Ulawa to mark 140th anniversary of Christianity
People of Ulawa Island, Makira-Ulawa Province will tomorrow celebrate the 140th anniversary of the arrival of the first missionary that brought Christianity to the island.
The three days historical occasion will mark the arrival of Clement Marau a Vanuatu missionary who first brought Christianity to Ulawa Island in 1878.
It will include a historical story-telling of the events of 1878 and the celebration of the lives and work of the Anglican priests in Ulawa.
The 4th generation descendants of Clement Marau will also organise a ceremony in honour of their great grandfather.
History of Clement Marau
Born about 1855 on Merelava Island in the Banks Group of Vanuatu, Clement Marau was the youngest son of Qoqoe, a Ni-Vanuatu chief.
In 1869, Marau, like two of his brothers before him, went to the Melanesia Mission School on Norfolk Island and was baptised and confirmed in 1875.
He travelled to Ulawa with Walter Waaro from that island in 1877 to begin the first school, initially for only three months.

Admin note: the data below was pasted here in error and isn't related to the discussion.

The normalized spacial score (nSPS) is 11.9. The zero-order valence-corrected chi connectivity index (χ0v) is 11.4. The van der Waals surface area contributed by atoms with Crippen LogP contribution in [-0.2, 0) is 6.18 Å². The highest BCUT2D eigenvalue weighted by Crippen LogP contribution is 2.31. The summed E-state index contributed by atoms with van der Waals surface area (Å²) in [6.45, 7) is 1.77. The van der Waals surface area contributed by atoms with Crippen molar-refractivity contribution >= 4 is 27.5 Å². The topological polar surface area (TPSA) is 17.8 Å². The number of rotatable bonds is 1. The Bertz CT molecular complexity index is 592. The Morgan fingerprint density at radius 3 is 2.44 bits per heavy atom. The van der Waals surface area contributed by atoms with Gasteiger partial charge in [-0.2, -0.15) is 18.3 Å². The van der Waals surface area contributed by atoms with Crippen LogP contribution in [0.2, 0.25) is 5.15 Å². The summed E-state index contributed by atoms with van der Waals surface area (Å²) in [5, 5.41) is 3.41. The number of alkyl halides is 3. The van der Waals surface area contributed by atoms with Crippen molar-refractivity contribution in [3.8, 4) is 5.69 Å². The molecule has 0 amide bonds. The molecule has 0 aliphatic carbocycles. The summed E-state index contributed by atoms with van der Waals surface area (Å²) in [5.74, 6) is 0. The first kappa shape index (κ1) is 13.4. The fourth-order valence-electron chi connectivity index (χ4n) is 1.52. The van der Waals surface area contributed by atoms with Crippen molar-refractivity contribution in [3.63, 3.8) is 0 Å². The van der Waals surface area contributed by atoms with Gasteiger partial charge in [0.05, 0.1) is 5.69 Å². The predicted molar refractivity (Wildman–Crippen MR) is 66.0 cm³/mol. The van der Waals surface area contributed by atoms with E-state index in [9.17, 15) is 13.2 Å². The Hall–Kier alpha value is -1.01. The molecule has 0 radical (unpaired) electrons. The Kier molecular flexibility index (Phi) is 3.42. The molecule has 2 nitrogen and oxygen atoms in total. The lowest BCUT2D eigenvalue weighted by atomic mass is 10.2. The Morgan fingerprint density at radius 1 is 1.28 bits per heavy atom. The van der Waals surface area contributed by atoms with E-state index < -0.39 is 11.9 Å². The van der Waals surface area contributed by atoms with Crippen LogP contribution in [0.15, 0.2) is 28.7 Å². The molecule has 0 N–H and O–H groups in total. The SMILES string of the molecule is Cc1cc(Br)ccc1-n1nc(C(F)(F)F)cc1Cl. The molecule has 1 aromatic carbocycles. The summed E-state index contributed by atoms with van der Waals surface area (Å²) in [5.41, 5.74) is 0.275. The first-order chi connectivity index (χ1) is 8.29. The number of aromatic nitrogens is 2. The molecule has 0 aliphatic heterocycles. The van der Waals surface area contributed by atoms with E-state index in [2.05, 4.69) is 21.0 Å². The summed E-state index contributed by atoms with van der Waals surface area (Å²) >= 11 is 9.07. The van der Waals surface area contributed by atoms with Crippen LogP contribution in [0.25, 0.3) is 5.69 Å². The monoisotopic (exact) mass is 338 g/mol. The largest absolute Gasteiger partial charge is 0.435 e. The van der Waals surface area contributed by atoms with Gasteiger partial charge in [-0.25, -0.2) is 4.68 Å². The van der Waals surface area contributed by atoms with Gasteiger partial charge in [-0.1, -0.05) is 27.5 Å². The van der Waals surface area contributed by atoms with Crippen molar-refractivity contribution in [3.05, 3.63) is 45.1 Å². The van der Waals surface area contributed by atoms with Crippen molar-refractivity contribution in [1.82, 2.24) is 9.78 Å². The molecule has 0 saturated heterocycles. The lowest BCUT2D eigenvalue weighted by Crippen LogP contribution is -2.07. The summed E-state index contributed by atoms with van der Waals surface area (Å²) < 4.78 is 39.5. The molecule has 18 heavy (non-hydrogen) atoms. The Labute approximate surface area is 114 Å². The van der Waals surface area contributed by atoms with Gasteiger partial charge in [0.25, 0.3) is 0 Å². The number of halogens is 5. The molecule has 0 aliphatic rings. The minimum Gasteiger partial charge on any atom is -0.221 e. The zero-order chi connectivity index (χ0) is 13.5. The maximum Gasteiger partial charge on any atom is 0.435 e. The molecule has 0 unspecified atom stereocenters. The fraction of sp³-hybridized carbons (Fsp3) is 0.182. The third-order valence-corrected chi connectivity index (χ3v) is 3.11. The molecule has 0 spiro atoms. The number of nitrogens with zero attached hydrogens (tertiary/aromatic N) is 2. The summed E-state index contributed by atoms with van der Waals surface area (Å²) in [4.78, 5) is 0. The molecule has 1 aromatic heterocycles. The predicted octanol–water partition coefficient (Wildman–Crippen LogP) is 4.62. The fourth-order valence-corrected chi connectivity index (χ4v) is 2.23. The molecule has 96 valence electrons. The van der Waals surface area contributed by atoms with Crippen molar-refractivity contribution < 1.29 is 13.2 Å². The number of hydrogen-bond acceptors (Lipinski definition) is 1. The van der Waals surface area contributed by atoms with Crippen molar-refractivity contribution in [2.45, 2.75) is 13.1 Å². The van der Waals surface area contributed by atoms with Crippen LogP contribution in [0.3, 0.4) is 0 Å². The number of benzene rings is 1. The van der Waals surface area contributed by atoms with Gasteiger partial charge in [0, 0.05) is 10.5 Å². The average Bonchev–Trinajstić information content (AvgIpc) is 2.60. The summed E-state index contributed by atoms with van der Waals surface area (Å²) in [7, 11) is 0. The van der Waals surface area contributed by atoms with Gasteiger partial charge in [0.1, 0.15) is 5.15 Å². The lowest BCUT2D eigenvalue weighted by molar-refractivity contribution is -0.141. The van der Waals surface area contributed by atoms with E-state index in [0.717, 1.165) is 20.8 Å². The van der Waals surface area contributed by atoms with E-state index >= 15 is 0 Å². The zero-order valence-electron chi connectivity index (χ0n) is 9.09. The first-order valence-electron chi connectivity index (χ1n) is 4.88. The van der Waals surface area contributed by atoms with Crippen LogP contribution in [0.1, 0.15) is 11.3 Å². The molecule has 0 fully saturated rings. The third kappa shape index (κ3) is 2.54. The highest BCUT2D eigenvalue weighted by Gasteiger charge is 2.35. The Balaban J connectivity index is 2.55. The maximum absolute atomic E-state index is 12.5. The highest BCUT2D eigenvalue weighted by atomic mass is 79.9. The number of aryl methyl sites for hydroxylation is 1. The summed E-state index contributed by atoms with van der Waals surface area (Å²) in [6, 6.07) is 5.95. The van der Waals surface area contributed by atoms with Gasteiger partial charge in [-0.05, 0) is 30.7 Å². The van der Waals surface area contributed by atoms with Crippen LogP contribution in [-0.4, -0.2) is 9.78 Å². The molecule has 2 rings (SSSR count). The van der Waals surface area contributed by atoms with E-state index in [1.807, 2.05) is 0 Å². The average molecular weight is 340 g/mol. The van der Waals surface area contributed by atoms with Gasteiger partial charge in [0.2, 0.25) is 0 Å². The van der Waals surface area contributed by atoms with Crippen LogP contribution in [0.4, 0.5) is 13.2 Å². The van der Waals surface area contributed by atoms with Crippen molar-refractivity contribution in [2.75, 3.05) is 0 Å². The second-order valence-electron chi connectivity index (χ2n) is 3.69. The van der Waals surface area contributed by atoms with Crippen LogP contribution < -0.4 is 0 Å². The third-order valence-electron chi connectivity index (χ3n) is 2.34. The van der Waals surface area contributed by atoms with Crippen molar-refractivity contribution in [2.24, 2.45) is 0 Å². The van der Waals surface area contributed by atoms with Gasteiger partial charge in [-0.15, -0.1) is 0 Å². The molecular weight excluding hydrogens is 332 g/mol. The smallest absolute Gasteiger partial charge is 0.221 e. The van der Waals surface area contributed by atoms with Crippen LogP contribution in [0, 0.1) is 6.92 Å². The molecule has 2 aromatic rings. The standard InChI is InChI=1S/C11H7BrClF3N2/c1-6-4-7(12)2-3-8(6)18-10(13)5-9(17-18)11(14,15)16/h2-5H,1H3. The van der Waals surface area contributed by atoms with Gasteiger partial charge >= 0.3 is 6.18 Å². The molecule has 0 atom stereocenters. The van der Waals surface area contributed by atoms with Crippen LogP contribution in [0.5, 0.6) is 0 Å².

Marau returned to Ulawa in 1878 for another year. He battled very difficult conditions and after three years little progress had been made.
When he wanted to marry Susie, a local woman, her family requested an exorbitant £50 for the bride wealth payment.
He learned to carve shell inlayed bowls and sold them to raise the money, and they married later married Susie in 1883.
Marau became a deacon in 1890 and a priest in 1903, by which about four hundred Ulawans had been baptised.
He became very influential, and supervised the building of a beautiful church from sawn coral rock, which still stands and was considered the most substantial building in the Protectorate until the Catholics built their stone church at Visale on Guadalcanal in 1909.
Unfortunately, Marau was suspended for some years for faithlessness and returned to Merelava, but he was later restored to the Mission and returned to Ulawa.
In 1918, his son Martin Marau was put in charge of the Ulawa church, a position he held for twenty-four years.
Clement Marau lived quietly nearby at Su’u Taluhia until his death in 1920.